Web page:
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Will young people decide the result of the federal election?

With the federal election coming up on 21 May, do you know who you’re voting for? This year it might be even more important than ever for you to take the election seriously and make an informed choice.

As Deakin University politics expert, Dr Amy Nethery, explains, this year’s election is expected to be incredibly close – and the deciding factor might end up being young people.

If it’s your first time voting, or even if you went through it all three years ago, there might be a lot of questions on your mind before you decide. How does the voting process even work? Will your vote even make a realistic difference? Do you get a snag with tomato sauce or mustard or both?

We chatted to Dr Nethery for the answers.

Why should I even care about politics?

While some young people don’t put a lot of thought into politics and don’t care who wins the election, Dr Nethery urges young voters and first-time voters to take a strong interest in the election and take their vote seriously.

‘If young people turn out and they take their vote seriously it could change the outcome of this very close election,’ she says.

In recent years, young voters have taken an interest in issues clouding the future of the country, such as climate change and social issues such as LGBTI rights including same sex marriage.

‘The voter turnout for the same sex marriage plebiscite was really high amongst young people, they’re concerned about these issues as well as environmental issues like climate change,’ Dr Nethery says.

If you’re struggling to work out who to vote for, it pays to tap into your opinions on issues such as these and see which candidates best reflect your values.

What’s the prediction for this year’s election?

‘The election will be super close it will likely be a hung parliament,’ Dr Nethery predicts. She’s not the only one making this suggestion.

But what does a hung parliament actually mean?

As Dr Nethery explains, a hung parliament is when neither major party is able to make up a government without the support of independents.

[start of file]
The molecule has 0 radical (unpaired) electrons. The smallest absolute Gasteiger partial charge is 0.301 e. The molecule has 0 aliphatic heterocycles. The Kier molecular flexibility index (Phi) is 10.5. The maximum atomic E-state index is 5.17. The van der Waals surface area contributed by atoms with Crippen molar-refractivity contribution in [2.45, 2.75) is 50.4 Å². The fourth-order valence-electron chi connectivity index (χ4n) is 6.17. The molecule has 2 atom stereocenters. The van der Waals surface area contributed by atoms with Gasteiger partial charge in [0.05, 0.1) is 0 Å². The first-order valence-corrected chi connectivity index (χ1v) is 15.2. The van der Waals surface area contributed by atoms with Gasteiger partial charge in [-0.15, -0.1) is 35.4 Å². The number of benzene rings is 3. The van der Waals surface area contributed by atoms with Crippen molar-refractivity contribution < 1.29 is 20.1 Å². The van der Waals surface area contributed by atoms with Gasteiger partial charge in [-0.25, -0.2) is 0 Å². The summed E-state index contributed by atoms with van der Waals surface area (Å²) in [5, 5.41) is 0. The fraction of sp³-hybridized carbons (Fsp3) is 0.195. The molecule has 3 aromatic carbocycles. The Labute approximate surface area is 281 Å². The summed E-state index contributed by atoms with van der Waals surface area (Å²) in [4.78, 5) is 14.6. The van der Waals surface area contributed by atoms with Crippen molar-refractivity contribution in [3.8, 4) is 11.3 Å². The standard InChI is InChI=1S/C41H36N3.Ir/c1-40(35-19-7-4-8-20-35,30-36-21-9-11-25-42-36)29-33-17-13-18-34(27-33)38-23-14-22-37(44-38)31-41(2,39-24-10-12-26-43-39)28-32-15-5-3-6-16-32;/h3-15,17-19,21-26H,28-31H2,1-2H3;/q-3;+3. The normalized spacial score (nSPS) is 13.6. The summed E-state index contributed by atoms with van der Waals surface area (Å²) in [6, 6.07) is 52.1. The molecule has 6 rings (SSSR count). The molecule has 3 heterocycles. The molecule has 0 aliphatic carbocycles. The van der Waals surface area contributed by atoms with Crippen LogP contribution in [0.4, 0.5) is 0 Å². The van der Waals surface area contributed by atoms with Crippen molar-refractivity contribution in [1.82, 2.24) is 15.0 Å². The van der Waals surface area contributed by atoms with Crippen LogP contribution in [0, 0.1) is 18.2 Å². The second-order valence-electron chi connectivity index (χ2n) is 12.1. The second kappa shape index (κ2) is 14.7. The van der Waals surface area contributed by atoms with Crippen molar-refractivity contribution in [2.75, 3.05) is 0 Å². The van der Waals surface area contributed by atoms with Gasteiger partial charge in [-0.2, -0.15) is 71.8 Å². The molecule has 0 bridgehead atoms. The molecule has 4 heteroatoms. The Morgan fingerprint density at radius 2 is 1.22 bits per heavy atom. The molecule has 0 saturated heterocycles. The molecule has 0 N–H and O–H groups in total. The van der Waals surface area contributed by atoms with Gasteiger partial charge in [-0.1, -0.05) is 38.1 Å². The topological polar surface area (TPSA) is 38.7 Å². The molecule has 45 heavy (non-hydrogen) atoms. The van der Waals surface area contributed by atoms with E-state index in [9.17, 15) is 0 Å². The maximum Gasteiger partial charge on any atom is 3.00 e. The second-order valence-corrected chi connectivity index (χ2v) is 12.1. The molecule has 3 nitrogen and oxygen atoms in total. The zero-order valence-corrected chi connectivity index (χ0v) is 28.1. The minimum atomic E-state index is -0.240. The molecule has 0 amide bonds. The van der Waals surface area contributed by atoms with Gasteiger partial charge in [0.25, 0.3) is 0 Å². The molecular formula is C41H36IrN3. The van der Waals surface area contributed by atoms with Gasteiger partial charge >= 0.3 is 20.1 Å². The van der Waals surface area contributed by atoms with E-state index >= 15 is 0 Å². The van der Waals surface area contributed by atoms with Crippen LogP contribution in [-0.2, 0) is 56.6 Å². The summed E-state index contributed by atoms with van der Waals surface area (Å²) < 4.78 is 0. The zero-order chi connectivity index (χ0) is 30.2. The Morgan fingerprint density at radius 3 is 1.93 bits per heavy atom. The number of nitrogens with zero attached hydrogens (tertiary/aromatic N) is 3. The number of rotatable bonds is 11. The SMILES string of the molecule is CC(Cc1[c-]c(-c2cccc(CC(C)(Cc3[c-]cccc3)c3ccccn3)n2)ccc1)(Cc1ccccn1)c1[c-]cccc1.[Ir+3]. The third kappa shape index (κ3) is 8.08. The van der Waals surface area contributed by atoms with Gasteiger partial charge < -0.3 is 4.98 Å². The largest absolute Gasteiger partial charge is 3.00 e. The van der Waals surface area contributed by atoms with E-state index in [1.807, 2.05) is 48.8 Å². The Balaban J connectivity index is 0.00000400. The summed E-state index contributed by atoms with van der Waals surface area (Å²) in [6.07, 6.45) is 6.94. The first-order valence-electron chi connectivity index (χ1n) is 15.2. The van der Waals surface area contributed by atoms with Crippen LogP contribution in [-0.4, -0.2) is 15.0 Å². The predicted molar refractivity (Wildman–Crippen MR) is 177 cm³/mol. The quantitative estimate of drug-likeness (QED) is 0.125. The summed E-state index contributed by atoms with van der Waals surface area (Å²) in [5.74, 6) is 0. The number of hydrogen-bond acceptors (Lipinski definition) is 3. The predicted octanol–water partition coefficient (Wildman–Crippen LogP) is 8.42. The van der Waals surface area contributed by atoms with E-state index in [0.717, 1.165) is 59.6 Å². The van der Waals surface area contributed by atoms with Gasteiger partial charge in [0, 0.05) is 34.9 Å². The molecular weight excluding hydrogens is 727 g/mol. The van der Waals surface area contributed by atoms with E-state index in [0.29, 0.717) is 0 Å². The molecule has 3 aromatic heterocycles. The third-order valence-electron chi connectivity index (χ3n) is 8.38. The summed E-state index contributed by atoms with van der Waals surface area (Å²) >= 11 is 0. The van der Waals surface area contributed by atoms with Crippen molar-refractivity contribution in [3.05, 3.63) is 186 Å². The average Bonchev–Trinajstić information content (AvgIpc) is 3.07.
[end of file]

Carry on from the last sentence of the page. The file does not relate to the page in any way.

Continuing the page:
‘A hung parliament is where two major parties cannot make a government in their own right, as they don’t have enough seats to govern in their own right,’ Dr Nethery explains.

‘So they have to team up with independents who give them their support in exchange for action on certain policy areas. This requires the major parties to negotiate before they can form government.’

What does this mean for my vote?

Since a hung parliament is predicted, Dr Nethery suggests the result of the election might come down to the number of young people who take their vote seriously.

‘There are a lot of electorates around Australia that can be swung if young people turn out to vote and don’t draw penises. In the past there has been some electorates where the candidate won by 200 votes, yet 1300 people in that electorate drew penises,’ she says.

The most important ranking on your voting slip is who you place second. Each party will hand out ‘how to vote’ cards to encourage people to follow what they say, but you don’t have to follow what the party suggests.

Whoever you put down as your second selection won’t impact who you place as your first selection, Dr Nethery explains.

‘If you vote greens first, you will still vote greens first. However, when the greens candidate gets knocked out, they then go to everyone’s votes again and allocate the slips in according to who you placed number two.’

How should I choose who to vote for?

Dr Nethery urges you to follow those who are in running for your local seat, and even speaking to them if you have the chance.

‘Listen to the people who are running in your electorate, look them up online, speak to them if you see them around at places like the train station,’ she recommends.

Dr Nethery suggests heading to the Australian Electoral Commission website for any questions or concerns you have about placing your vote. The ABC’s vote compass is also a really helpful tool to use.

‘The Australian Electoral Commission is a great place to go to find out how to vote. The ABC vote compass is also really helpful, it will tell you where you align in terms of your values and concerns,’ she explains.

With the election quickly approaching it’s important to do your research and take your vote seriously. Your vote may just shake up the election and our future.

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Dr Amy Nethery
Dr Amy Nethery

Senior Lecturer,

Faculty of Arts and Education,

Deakin University

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